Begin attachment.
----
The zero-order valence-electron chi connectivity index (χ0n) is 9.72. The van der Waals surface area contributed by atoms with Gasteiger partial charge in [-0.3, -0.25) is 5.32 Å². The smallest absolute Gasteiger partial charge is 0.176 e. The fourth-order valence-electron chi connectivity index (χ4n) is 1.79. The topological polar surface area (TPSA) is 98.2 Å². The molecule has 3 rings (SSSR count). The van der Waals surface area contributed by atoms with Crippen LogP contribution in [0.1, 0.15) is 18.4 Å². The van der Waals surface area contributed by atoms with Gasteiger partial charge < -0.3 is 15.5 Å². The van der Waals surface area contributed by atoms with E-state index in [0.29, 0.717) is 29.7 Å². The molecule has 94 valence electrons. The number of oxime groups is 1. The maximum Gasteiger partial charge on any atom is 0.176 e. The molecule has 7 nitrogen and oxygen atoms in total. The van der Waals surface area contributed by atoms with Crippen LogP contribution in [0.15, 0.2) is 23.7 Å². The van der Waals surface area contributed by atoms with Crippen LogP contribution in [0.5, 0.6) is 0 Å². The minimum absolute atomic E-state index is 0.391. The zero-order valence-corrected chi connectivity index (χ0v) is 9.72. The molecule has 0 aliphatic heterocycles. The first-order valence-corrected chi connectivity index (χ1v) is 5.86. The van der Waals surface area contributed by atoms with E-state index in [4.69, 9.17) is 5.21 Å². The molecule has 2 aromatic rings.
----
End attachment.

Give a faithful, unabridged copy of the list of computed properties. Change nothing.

The zero-order valence-electron chi connectivity index (χ0n) is 9.72. The van der Waals surface area contributed by atoms with Gasteiger partial charge in [-0.3, -0.25) is 5.32 Å². The smallest absolute Gasteiger partial charge is 0.176 e. The fourth-order valence-electron chi connectivity index (χ4n) is 1.79. The topological polar surface area (TPSA) is 98.2 Å². The molecule has 3 rings (SSSR count). The van der Waals surface area contributed by atoms with Crippen LogP contribution in [0.1, 0.15) is 18.4 Å². The van der Waals surface area contributed by atoms with Gasteiger partial charge < -0.3 is 15.5 Å². The van der Waals surface area contributed by atoms with E-state index in [0.29, 0.717) is 29.7 Å². The molecule has 94 valence electrons. The number of oxime groups is 1. The maximum Gasteiger partial charge on any atom is 0.176 e. The molecule has 7 nitrogen and oxygen atoms in total. The van der Waals surface area contributed by atoms with Crippen LogP contribution in [0.15, 0.2) is 23.7 Å². The van der Waals surface area contributed by atoms with Crippen LogP contribution in [0.5, 0.6) is 0 Å². The minimum absolute atomic E-state index is 0.391. The zero-order valence-corrected chi connectivity index (χ0v) is 9.72. The molecule has 0 aliphatic heterocycles. The first-order valence-corrected chi connectivity index (χ1v) is 5.86. The van der Waals surface area contributed by atoms with E-state index in [4.69, 9.17) is 5.21 Å². The molecule has 2 aromatic rings.